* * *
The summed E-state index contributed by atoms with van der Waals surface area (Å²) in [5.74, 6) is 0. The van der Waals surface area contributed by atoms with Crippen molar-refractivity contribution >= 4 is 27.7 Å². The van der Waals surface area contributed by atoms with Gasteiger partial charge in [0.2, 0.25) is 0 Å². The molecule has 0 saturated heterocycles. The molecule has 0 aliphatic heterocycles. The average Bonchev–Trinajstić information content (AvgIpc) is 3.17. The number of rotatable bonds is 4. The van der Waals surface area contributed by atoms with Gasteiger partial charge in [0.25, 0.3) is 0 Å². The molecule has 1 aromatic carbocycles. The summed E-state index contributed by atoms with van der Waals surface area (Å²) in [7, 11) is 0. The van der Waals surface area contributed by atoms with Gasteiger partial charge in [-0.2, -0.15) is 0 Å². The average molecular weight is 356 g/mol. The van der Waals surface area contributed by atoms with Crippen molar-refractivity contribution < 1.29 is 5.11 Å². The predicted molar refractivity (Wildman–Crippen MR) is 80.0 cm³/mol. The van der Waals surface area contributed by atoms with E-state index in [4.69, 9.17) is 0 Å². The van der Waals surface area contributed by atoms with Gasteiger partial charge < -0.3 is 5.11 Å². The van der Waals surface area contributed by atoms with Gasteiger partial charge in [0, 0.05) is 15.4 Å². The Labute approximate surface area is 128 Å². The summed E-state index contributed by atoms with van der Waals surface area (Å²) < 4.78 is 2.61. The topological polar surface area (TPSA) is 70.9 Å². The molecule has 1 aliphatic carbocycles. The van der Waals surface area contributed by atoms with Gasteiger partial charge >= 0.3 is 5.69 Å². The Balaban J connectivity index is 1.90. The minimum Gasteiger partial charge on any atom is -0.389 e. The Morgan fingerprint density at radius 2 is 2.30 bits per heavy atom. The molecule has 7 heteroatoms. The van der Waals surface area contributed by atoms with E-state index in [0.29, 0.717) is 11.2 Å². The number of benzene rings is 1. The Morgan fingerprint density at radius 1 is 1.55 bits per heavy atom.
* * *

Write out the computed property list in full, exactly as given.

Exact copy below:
The summed E-state index contributed by atoms with van der Waals surface area (Å²) in [5.74, 6) is 0. The van der Waals surface area contributed by atoms with Crippen molar-refractivity contribution >= 4 is 27.7 Å². The van der Waals surface area contributed by atoms with Gasteiger partial charge in [0.2, 0.25) is 0 Å². The molecule has 0 saturated heterocycles. The molecule has 0 aliphatic heterocycles. The average Bonchev–Trinajstić information content (AvgIpc) is 3.17. The number of rotatable bonds is 4. The van der Waals surface area contributed by atoms with Gasteiger partial charge in [0.25, 0.3) is 0 Å². The molecule has 1 aromatic carbocycles. The summed E-state index contributed by atoms with van der Waals surface area (Å²) in [7, 11) is 0. The van der Waals surface area contributed by atoms with Gasteiger partial charge in [-0.2, -0.15) is 0 Å². The average molecular weight is 356 g/mol. The van der Waals surface area contributed by atoms with Crippen molar-refractivity contribution < 1.29 is 5.11 Å². The predicted molar refractivity (Wildman–Crippen MR) is 80.0 cm³/mol. The van der Waals surface area contributed by atoms with E-state index in [4.69, 9.17) is 0 Å². The van der Waals surface area contributed by atoms with Gasteiger partial charge < -0.3 is 5.11 Å². The van der Waals surface area contributed by atoms with Gasteiger partial charge in [0, 0.05) is 15.4 Å². The Labute approximate surface area is 128 Å². The summed E-state index contributed by atoms with van der Waals surface area (Å²) < 4.78 is 2.61. The topological polar surface area (TPSA) is 70.9 Å². The molecule has 1 aliphatic carbocycles. The van der Waals surface area contributed by atoms with Gasteiger partial charge >= 0.3 is 5.69 Å². The Balaban J connectivity index is 1.90. The minimum Gasteiger partial charge on any atom is -0.389 e. The Morgan fingerprint density at radius 2 is 2.30 bits per heavy atom. The molecule has 7 heteroatoms. The van der Waals surface area contributed by atoms with E-state index in [0.29, 0.717) is 11.2 Å². The number of benzene rings is 1. The Morgan fingerprint density at radius 1 is 1.55 bits per heavy atom.